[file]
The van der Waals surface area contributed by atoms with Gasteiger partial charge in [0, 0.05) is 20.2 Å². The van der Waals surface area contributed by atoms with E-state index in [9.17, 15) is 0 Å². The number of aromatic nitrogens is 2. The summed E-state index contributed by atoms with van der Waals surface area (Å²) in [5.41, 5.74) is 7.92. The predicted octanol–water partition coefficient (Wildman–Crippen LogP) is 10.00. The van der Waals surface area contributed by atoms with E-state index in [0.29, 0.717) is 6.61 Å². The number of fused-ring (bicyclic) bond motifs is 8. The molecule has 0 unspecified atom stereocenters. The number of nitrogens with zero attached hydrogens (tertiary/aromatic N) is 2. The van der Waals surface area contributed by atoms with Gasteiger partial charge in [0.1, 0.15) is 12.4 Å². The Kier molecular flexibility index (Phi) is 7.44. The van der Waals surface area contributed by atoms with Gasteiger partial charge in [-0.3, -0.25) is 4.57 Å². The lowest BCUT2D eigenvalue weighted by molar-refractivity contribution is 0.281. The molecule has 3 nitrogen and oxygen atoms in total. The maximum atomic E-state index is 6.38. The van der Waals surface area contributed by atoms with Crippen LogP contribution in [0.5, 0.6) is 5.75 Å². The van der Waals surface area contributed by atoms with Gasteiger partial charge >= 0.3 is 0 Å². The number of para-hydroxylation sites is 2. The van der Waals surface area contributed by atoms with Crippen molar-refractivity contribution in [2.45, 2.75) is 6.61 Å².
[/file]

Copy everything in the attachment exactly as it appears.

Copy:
The van der Waals surface area contributed by atoms with Gasteiger partial charge in [0, 0.05) is 20.2 Å². The van der Waals surface area contributed by atoms with E-state index in [9.17, 15) is 0 Å². The number of aromatic nitrogens is 2. The summed E-state index contributed by atoms with van der Waals surface area (Å²) in [5.41, 5.74) is 7.92. The predicted octanol–water partition coefficient (Wildman–Crippen LogP) is 10.00. The van der Waals surface area contributed by atoms with E-state index in [0.29, 0.717) is 6.61 Å². The number of fused-ring (bicyclic) bond motifs is 8. The molecule has 0 unspecified atom stereocenters. The number of nitrogens with zero attached hydrogens (tertiary/aromatic N) is 2. The van der Waals surface area contributed by atoms with Gasteiger partial charge in [0.1, 0.15) is 12.4 Å². The Kier molecular flexibility index (Phi) is 7.44. The van der Waals surface area contributed by atoms with Gasteiger partial charge in [-0.3, -0.25) is 4.57 Å². The lowest BCUT2D eigenvalue weighted by molar-refractivity contribution is 0.281. The molecule has 3 nitrogen and oxygen atoms in total. The maximum atomic E-state index is 6.38. The van der Waals surface area contributed by atoms with Crippen LogP contribution in [0.5, 0.6) is 5.75 Å². The van der Waals surface area contributed by atoms with Gasteiger partial charge >= 0.3 is 0 Å². The number of para-hydroxylation sites is 2. The van der Waals surface area contributed by atoms with Crippen molar-refractivity contribution in [2.45, 2.75) is 6.61 Å².